Big Sandy Mush Community Center
Many in our community and the surrounding areas enjoyed a great family friendly evening last night at our Sandy Mush Community Center. This historic school building has been a central gathering place for our community throughout the years, and we are working hard to get that community spirit reenergized. Last night was a great start! We had a wonderful band and caller for our contra and square dance, and it was a fun and welcoming group of people.
I want to send out a personal thanks of appreciation:
We would like to send out a thanks to all our wonderful sponsors of our Sandy Mush Thanksgiving Dance. We had well over 150 people join us for this fun community dance. We appreciate everyone who joined us, volunteered, baked cakes and goodies, and sponsored our efforts, as well as the community families who are making an annual commitment to support our community center. A Big Sandy Mush Thanks to these sponsors:
Red Oak Recovery
NC Senator Terry Van Duyn
NC Rep. Brian Turner
Peggy Baldwin & John Loyd
I didn’t get a chance to get photos, but I am hoping to share some when someone who did get photos sends me some. Hope you can join us next time.
“Let gratitude be the pillow upon which you kneel to say your nightly prayer. And let faith be the bridge you build to overcome evil and welcome good.” — Maya Angelou
She was a very wise woman, and she is missed. I do believe a daily practice of gratitude would increase our overall well being on both an individual and societal level. May we all strive to fill our hearts with gratefulness.
With appreciation and joy from Bee Branch Farm,
This fall, Glenn and I were pleased to observe Monarchs, and we plan to increase the native milkweeds in our landscape. Here is a good resource: http://www.xerces.org/milkweed/. Also, it looks like Hop’n Blueberry Farm in Black Mtn. sells milkweed and provides informational tours. If you know of any other local sources for native milkweed that haven’t been treated with insecticides or pesticides, please share. It is such a joy to be still and observe.
Eastern United States Milkweeds and Monarch Butterflies
Today as a way of thanks, a friend shared this wisdom from Wendell Berry with me, and I am grateful.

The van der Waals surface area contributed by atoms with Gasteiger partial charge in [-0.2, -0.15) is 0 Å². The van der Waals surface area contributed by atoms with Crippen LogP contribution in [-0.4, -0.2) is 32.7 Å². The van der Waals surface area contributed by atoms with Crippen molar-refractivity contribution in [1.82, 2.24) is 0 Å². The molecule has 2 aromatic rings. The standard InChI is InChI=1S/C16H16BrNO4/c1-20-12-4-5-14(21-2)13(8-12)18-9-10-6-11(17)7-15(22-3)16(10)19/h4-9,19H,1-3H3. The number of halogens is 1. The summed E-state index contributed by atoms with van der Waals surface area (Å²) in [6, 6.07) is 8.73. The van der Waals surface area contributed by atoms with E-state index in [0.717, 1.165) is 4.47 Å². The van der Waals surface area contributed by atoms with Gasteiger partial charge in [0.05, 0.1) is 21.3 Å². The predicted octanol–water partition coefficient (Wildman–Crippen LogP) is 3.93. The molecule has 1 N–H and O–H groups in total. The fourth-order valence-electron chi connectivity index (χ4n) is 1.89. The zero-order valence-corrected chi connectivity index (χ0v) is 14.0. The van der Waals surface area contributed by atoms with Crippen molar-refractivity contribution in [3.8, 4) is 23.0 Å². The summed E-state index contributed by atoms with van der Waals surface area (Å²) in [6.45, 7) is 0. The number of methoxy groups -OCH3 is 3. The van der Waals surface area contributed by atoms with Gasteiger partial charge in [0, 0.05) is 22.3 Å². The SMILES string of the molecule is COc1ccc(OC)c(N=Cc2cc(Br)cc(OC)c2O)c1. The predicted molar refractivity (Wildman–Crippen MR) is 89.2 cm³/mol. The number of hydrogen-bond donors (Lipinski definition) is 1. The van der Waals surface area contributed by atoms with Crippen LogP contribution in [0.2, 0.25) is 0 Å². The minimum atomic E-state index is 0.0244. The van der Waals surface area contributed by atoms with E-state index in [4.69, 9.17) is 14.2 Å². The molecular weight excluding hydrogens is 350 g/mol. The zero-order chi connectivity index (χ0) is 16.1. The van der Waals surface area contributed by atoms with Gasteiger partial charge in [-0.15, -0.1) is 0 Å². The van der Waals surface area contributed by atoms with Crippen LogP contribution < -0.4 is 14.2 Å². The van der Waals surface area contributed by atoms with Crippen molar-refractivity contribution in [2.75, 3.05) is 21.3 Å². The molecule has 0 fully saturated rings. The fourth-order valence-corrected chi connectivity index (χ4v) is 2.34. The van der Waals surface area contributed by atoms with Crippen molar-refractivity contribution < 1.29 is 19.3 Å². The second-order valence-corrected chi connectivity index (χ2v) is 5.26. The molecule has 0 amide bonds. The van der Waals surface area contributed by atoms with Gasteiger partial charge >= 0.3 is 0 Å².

“No settled family or community has ever called its home place an “environment.” None has ever called its feeling for its home place “biocentric” or “anthropocentric.” None has ever thought of its connection to its home place as “ecological,” deep or shallow. The concepts and insights of the ecologists are of great usefulness in our predicament, and we can hardly escape the need to speak of “ecology” and “ecosystems.” But the terms themselves are culturally sterile. They come from the juiceless, abstract intellectuality of the universities which was invented to disconnect, displace, and disembody the mind.
The real names of the environment are the names of rivers and river valleys; creeks, ridges, and mountains; towns and cities; lakes, woodlands, lanes roads, creatures, and people. And the real name of our connection to this everywhere different and differently named earth is “work.” We are connected by work even to the places where we don’t work, for all places are connected; it is clear by now that we cannot exempt one place from our ruin of another.
The name of our proper connection to the earth is “good work,” for good work involves much giving of honor. It honors the source of its materials; it honors the place where it is done; it honors the art by which it is done; it honors the thing that it makes and the user of the made thing. Good work is always modestly scaled, for it cannot ignore either the nature of individual places or the differences between places, and it always involves a sort of religious humility, for not everything is known. Good work can be defined only in particularity, for it must be defined a little differently for every one of the places and every one of the workers on the earth.
The name of our present society’s connection to the earth is “bad work” – work that is only generally and crudely defined, that enacts a dependence that is ill understood, that enacts no affection and gives no honor. Every one of us is to some extent guilty of this bad work. This guilt does not mean that we must indulge in a lot of breast-beating and confession; it means only that there is much good work to be done by every one of us and that we must begin to do it.”
― Wendell Berry
Beyond the beauty, vigor and friendship, I learn something new each time we join together on our Sandy Mush hikes. This time I learned that our family’s land on Garrett Cove is actually called and spelled the Isom pasture after Isom Evans. I always thought it was Isen (a slurred icing in my childhood mind); it shows how easy it would be for geographic or other names to get changed over the years. I also learned that the cabin that our friends, Dave and Kim, restored on their Sandy Mush Farm (aka Everett Farm aka McCracken Place), our September hike, was originally on this land and was moved in the 1940’s before finally relocating on Dave and Kim’s.
But most importantly, I learned that Vance is a heck of tree climber and apple picker! Sorry you missed the hike and the apples, but enjoy the photos.